A lot or a little?
The parents' guide to what's in this movie.
What parents need to know
Parents need to know that this Barbie tale is actually less consumerist and superficial than other installments in the ever-growing direct-to-DVD franchise. The sequel to Barbie in a Mermaid Tale features a little violence, but nothing scarier than an evil mermaid who can make others' worst "nightmares" a reality (usually a mental or emotional fear). One of Merliah's friends is a bit ditzy, but overall the characters work together to defeat the nefarious, self-obsessed villain.
What's the story?
In this sequel to Barbie in a Mermaid Tale, Merliah (voiced by Kelly Sheridan) the half human, half mermaid once again impresses judges in international surfing competitions. Her biggest rival is Kylie (Ashleigh Ball). With her magical necklace that allows her to turn into a mermaid whenever she wants to, Merliah checks in with her mermaid mother, Calissa (Nicole Oliver), in their underwater home of Oceana. Calissa invites Merliah to a special "changing of the tides" ceremony with all of the mermaid ambassadors of the sea, but Merliah declines in order to compete in a prestigious surfing invitational in Australia. The night before the competition, the evil Eris' (Kathleen Barr) fish lackey convinces Kylie to steal Merliah's necklace and transform into a mermaid. That leads to Eris being freed from her whirlpool prison and getting ready to take over the ocean -- if Merliah can't stop her.
Is it any good?
As a rule, sequels to straight-to-video films aren't exactly going to wow audiences, but this one is surprisingly less obnoxious and superficial than other films in the Barbie universe. There are no cute merman or human hunks to impress, and we're spared the many shots of the protagonist and her friends shopping that were so blatant in the original. And unlike Princess Charm School, which was all about make-overs and Cinderella-style transformations, this sequel is a call to action, a reminder of what's really important.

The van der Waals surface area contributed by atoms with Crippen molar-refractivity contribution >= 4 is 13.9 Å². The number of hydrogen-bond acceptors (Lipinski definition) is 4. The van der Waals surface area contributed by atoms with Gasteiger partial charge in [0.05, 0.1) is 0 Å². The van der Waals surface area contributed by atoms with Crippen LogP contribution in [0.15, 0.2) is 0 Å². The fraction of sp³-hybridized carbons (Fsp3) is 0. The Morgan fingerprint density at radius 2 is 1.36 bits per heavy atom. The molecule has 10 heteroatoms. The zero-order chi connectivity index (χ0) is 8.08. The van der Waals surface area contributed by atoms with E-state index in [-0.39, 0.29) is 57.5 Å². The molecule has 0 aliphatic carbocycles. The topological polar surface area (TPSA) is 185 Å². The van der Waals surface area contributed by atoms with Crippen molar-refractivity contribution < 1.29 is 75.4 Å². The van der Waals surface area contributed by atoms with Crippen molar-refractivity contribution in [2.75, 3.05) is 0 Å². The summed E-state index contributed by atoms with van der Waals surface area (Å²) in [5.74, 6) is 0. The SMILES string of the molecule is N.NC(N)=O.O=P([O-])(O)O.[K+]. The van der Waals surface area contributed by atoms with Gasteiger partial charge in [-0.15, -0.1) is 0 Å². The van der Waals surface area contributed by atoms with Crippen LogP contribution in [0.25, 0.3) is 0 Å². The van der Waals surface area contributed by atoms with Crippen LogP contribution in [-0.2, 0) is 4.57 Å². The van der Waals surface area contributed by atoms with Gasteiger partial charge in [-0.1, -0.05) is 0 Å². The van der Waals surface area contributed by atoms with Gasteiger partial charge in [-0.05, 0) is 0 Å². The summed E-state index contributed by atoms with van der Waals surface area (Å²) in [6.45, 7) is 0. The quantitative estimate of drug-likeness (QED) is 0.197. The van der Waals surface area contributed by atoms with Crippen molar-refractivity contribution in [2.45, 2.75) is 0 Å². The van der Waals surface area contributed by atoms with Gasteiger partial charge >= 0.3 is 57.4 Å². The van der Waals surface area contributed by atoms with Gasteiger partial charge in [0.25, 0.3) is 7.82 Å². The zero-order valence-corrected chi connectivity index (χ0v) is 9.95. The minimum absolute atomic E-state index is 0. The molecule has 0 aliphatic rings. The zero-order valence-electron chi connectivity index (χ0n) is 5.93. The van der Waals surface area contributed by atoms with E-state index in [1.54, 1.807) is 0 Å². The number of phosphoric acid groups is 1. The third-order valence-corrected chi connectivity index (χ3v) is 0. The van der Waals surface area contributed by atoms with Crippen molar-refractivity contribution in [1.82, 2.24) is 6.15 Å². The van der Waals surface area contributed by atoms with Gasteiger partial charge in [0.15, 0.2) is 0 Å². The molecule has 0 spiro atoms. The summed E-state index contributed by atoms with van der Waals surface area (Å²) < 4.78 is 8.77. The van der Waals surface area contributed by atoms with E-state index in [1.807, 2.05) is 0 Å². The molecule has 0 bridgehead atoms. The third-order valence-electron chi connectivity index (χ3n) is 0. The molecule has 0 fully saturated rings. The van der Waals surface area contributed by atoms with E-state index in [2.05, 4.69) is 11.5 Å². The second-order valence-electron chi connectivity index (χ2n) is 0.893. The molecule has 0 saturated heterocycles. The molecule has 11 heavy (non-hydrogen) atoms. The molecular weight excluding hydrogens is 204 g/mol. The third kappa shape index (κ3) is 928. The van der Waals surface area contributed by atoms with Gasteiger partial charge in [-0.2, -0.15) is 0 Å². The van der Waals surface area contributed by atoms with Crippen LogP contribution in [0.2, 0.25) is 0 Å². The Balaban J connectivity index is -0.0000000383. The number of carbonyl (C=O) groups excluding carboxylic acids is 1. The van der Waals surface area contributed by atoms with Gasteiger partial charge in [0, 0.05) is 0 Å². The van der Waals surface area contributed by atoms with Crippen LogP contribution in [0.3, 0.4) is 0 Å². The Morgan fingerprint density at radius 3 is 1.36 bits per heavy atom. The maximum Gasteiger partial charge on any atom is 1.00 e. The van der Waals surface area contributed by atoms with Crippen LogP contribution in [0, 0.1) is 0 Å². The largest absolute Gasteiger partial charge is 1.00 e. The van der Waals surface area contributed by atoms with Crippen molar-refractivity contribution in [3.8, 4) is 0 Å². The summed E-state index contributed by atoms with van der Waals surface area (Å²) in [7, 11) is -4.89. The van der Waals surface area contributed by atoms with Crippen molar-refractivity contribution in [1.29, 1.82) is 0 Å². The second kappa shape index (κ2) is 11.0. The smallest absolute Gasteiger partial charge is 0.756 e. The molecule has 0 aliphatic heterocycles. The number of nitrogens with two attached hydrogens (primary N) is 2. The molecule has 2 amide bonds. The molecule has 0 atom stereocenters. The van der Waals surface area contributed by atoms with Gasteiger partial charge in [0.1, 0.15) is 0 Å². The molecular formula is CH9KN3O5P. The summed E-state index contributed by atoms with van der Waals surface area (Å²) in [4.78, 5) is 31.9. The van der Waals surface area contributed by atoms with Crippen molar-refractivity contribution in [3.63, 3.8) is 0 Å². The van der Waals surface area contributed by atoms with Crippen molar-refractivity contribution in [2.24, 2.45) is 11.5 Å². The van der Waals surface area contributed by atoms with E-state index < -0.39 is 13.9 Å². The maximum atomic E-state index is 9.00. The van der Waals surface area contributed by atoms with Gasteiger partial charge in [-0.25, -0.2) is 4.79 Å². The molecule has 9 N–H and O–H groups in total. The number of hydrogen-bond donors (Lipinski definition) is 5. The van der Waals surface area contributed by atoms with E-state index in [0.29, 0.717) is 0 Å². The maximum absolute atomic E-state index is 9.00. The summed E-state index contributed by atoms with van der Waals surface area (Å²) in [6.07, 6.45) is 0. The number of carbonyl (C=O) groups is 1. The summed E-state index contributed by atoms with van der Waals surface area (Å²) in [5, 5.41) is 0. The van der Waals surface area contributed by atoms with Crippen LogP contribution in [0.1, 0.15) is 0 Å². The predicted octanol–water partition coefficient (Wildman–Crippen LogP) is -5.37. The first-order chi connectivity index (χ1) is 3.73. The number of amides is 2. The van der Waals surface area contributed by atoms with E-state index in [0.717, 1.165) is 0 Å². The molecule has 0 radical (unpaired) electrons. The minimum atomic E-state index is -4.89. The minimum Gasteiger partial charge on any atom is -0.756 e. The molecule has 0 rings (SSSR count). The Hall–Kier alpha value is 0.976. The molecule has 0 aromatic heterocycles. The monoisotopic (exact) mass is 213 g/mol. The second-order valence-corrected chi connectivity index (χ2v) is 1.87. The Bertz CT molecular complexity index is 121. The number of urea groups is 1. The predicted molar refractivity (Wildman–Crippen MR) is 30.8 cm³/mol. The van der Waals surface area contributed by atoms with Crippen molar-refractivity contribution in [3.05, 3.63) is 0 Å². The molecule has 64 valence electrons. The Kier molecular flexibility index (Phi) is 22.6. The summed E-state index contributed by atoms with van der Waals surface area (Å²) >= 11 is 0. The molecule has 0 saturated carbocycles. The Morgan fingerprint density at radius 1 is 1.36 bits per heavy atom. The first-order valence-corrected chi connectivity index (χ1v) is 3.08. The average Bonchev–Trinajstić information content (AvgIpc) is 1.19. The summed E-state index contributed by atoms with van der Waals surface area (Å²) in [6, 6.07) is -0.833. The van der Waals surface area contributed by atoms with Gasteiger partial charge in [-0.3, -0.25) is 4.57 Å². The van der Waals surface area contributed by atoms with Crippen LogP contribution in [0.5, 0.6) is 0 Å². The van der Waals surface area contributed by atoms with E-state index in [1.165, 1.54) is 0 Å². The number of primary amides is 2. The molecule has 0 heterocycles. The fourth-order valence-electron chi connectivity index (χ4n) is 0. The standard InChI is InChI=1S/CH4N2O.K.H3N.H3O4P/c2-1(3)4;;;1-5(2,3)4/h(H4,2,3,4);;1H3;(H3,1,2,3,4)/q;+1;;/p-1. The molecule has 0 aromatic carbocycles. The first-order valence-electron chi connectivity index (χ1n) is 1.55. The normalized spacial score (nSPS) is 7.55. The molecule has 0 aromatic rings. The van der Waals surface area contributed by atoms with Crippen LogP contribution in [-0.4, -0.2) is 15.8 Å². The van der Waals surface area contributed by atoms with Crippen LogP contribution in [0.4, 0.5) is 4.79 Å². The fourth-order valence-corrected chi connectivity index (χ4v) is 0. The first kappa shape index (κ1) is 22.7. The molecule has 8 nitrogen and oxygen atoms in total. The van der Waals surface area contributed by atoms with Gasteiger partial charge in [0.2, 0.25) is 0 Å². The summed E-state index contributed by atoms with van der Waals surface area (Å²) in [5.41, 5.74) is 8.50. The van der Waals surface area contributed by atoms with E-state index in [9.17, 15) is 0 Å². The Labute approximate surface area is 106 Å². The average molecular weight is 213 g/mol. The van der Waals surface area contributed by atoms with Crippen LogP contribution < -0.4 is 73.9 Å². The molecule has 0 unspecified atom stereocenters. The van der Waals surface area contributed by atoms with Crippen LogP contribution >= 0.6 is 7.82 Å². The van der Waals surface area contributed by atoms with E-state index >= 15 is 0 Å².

The movie takes a realistic look at how competitiveness can consume someone to the point that they're willing to do anything to win. There are also valuable lessons in tolerance (Merliah's friends don't mind that she turns into a mermaid), generosity, and courage. The animation in these videos is never as thorough as that in feature animated films, but the characters in Barbie in a Mermaid Tale 2 are more substantial than other Barbie creations, and the story is sweet and refreshingly romance free.
Talk to your kids about ...
Families can talk about the movie's messages of friendship and competition. How does Merliah overcome her desire to beat Kylie? What does Merliah's selflessness teach kids about doing what's right?
Talk about how to separate the movie from the products it's advertising. We've got tips on how to manage product placements and advertising in pop culture.
How does this particular movie compare to others in the Barbie universe? Do you like that there are no boy-girl relationships or romantic themes?
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Common Sense Media's unbiased ratings are created by expert reviewers and aren't influenced by the product's creators or by any of our funders, affiliates, or partners.